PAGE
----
“Don’t worry, sir, I’ll have her home at a reasonable hour.” I shook my step-father’s hand from where he sat in his comfortable over-sized arm chair. He got that mirthful twinkle in his eye.
“Now see that you do.”
My mom laughed, saying goodbye to her husband as we made our way toward the door. She’s in her early 70s now, and he in his early 80s, and they have been perfect together in their eleven years together, compatible in every category except one. My mom enjoys a healthy sense of adventure, time to go out exploring and being among people. Her husband is much more comfortable at home in his easy chair, Fox News or the History Channel blaring on the television.
I had him take a photograph of us with my cell phone before we left. “You know, before the invention of the cell phone, we didn’t realize what a world of narcissists we were.” He fumbled with the small screen for a moment. “Now, wait, I can only see myself in this image.” I laughed and helped him turn the screen around. “Now that is a much better view,” he said, as he snapped a photo that cut half my head off in the image.
Out in the car, mom and I began gabbing right away. We talk every other day or so, sharing in world events and community happenings, discussing what I’m reading or researching or writing about, and who she is doing nice things for.
Mom had a birthday a few weeks ago and I had promised her a night out on the town when I came to visit. Now, with my sons hanging out with my sister (their favorite aunt), it was finally date night.
“Well, where are we headed?”
I winked. “I suppose that is none of your business until we arrive. But on the way, I have a series of questions for you.”
And so we began to talk about her life. I asked her about her best day ever, and she told me about her wedding day to my dad when she was 22. She told me about her family gathered outside the Mormon temple and walking out in her wedding dress, being surrounded by family, her dreams coming true. My dad left her that afternoon to work on his family’s farm, where they had sheep and potatoes, and rejoined her in the evening for the wedding dinner and reception. They moved into a trailer on a high hill above the Snake River, a little extended space with two bedrooms. She was pregnant right away, and within a few years had three young children, then four, then five, and they soon moved into a beautiful home where she had been so happy.
“Everything fit,” she said. “We loved each other. It wasn’t perfect, but I loved his family, and he loved my family, and our children were beautiful, and we had the church and each other.”
I asked her about her pregnancies, and the names she chose for her children. While she never went on birth control, she did take some preventative measures to stop herself from having kids, and she chose each time she wanted to get pregnant, even when it began to have wear and tear on her body. She said she had wanted 8 children, or perhaps 10, and she had ended up with 7. 63 months pregnant, with terrible nausea and vomiting each time, and a few very rough deliveries. My oldest sister was nearly lost during delivery, she had a terrible shoulder injury with another, and my delivery itself was a particularly rough one.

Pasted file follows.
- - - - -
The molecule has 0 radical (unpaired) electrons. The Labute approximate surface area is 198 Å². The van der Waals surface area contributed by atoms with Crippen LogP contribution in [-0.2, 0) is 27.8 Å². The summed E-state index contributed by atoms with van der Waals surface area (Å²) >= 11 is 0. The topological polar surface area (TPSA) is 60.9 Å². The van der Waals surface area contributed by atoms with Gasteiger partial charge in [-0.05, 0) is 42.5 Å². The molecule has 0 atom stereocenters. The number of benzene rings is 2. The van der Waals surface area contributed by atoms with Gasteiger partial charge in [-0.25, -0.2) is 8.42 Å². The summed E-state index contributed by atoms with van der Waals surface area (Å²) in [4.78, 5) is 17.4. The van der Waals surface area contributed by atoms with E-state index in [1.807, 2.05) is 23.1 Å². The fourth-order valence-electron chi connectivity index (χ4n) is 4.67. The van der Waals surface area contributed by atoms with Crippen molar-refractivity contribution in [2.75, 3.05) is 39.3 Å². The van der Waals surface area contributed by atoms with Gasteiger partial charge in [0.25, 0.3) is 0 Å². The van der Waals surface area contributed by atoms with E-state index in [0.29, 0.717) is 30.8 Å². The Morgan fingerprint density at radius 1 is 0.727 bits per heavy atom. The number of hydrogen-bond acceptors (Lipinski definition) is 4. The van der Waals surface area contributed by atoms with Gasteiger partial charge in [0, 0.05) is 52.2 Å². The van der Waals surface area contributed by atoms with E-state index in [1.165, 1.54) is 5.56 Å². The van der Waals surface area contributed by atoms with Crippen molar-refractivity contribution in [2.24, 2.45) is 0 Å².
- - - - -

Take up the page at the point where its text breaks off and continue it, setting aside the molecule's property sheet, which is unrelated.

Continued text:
We went back in time a bit more as we drove. I asked her about her choice of college major, about the men she dated in high school and college, and how she was proposed to several times but each time hadn’t been quite right. As a young student who first considered nursing and ended up teaching, she had devoted herself to one young man for months before learning he was being unfaithful. She was stunning, and in time she met my father, a handsome returned missionary fresh out of the army, the youngest son of a sheep farmer up the road.
By now, we were out of the car and sitting next to the river, watching man-made waterfalls and currents, the Mormon temple where she had been married across the river for a perfect view. Mom talked about how Dad had been devastated by a crop failure that cost them thousands. They had moved across the country for a fresh start, had two more children, built another home, and a decade later things had finally fallen apart. I had my arm around her shoulder, it was getting chilly outside.
“Mom, I want you to know how courageous I think you are. Growing up in this little corner of the world full of Mormons and potato fields, you built a life on the terms you were taught. You did everything right. You chose motherhood, and to be a wife, yet you worked as a teacher all the way through. You brought seven kids into the world, and we all turned out pretty all right. I know it took a lot of twists and turns along the way, and definitely threw you some curve balls and painful pitches, but you did it on your terms and you came out strong. You are an incredible mother and I love you.”
And minutes later, we walked into a local actor’s studio, set up in an old storefront, and saw a presentation of the Odd Couple while eating hamburgers and hot dogs off a dinner buffet. We laughed and had a wonderful evening.
Back at her home, I walked her in and saw my stepfather sitting in the same spot. “Well, I had her home by midnight as promised.”
“Oh, honey, we had a wonderful time.” She said and I left as she told him about our evening, feeling grateful for this amazing woman, this force of nature,+++++++++++++++ who brought me into the world.